Regardless of where work is performed, customers seem to appreciate service departments that make use of modern communication methods. Customers are four times as likely to prefer updates via text message than phone calls, and they report increased satisfaction (911 points versus 880) with their service advisors when they receive photos or video to support conclusions drawn during a vehicle inspection.

Sutton also notes that growing electric vehicle sales volume is “[moving] out of the early adopter phase,” a difficult transition for both consumers and service departments. Non-Tesla EV owners rated dealer trust an average of 5.62 on a 7-point scale, compared to 5.74 for owners of plug-in hybrids and 6.00 for owners of internal combustion vehicles. Certainly not helping the situation is the fact that non-Tesla EVs were recalled more than twice as often as gas-powered vehicles. EV owners also reported the lowest satisfaction with recall repairs — 782 compared to 832 for gas-powered vehicles, 831 for diesels, and 827 for hybrids.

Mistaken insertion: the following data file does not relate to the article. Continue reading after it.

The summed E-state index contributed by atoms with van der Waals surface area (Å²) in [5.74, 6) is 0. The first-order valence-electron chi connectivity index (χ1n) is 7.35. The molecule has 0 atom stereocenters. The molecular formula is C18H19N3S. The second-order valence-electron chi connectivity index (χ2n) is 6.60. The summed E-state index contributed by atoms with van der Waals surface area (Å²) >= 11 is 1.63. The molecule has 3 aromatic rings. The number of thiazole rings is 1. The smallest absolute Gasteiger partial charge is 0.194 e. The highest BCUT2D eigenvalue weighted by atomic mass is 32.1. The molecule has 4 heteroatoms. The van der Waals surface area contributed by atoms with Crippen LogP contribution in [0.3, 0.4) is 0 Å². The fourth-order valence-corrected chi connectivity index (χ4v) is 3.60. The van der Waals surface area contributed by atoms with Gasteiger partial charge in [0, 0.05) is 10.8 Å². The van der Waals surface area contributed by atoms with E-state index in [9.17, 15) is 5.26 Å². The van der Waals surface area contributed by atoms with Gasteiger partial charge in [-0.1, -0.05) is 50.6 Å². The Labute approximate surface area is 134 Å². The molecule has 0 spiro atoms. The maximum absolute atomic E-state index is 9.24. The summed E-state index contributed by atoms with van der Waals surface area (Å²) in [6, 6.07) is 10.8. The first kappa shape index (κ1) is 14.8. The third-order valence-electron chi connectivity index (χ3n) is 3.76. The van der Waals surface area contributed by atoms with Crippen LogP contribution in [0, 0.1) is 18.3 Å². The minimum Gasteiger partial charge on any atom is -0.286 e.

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Rankings by Segment

Mass-Market Cars

In the mass-market car segment, where the average was 850, every brand gained points and the top-scoring brands shuffled around, but Mini’s 38-point increase vaulted it from eighth to first.

  • Mini: 877
  • Subaru: 874
  • Mazda: 867
  • Chevrolet: 865
  • Nissan: 864
  • Honda: 863
  • Dodge: 849
  • Kia: 847
  • Toyota: 844
  • Volkswagen: 839
  • Hyundai: 829

Premium Cars